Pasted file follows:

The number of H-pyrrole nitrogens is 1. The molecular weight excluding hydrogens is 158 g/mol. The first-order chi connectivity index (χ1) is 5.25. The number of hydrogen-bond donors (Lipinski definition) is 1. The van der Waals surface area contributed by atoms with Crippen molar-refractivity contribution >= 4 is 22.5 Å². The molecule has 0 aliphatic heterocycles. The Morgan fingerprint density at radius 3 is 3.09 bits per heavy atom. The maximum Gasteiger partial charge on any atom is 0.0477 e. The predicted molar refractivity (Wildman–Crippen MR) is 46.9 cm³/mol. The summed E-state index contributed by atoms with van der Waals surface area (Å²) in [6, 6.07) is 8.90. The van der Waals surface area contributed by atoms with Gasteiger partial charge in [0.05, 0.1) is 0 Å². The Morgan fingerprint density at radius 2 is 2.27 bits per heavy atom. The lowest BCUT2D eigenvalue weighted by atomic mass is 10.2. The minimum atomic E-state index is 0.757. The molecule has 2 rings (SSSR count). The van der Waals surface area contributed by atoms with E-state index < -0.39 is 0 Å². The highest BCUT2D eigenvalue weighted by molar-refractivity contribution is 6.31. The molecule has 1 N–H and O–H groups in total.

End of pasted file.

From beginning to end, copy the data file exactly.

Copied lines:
The number of H-pyrrole nitrogens is 1. The molecular weight excluding hydrogens is 158 g/mol. The first-order chi connectivity index (χ1) is 5.25. The number of hydrogen-bond donors (Lipinski definition) is 1. The van der Waals surface area contributed by atoms with Crippen molar-refractivity contribution >= 4 is 22.5 Å². The molecule has 0 aliphatic heterocycles. The Morgan fingerprint density at radius 3 is 3.09 bits per heavy atom. The maximum Gasteiger partial charge on any atom is 0.0477 e. The predicted molar refractivity (Wildman–Crippen MR) is 46.9 cm³/mol. The summed E-state index contributed by atoms with van der Waals surface area (Å²) in [6, 6.07) is 8.90. The van der Waals surface area contributed by atoms with Gasteiger partial charge in [0.05, 0.1) is 0 Å². The Morgan fingerprint density at radius 2 is 2.27 bits per heavy atom. The lowest BCUT2D eigenvalue weighted by atomic mass is 10.2. The minimum atomic E-state index is 0.757. The molecule has 2 rings (SSSR count). The van der Waals surface area contributed by atoms with E-state index < -0.39 is 0 Å². The highest BCUT2D eigenvalue weighted by molar-refractivity contribution is 6.31. The molecule has 1 N–H and O–H groups in total.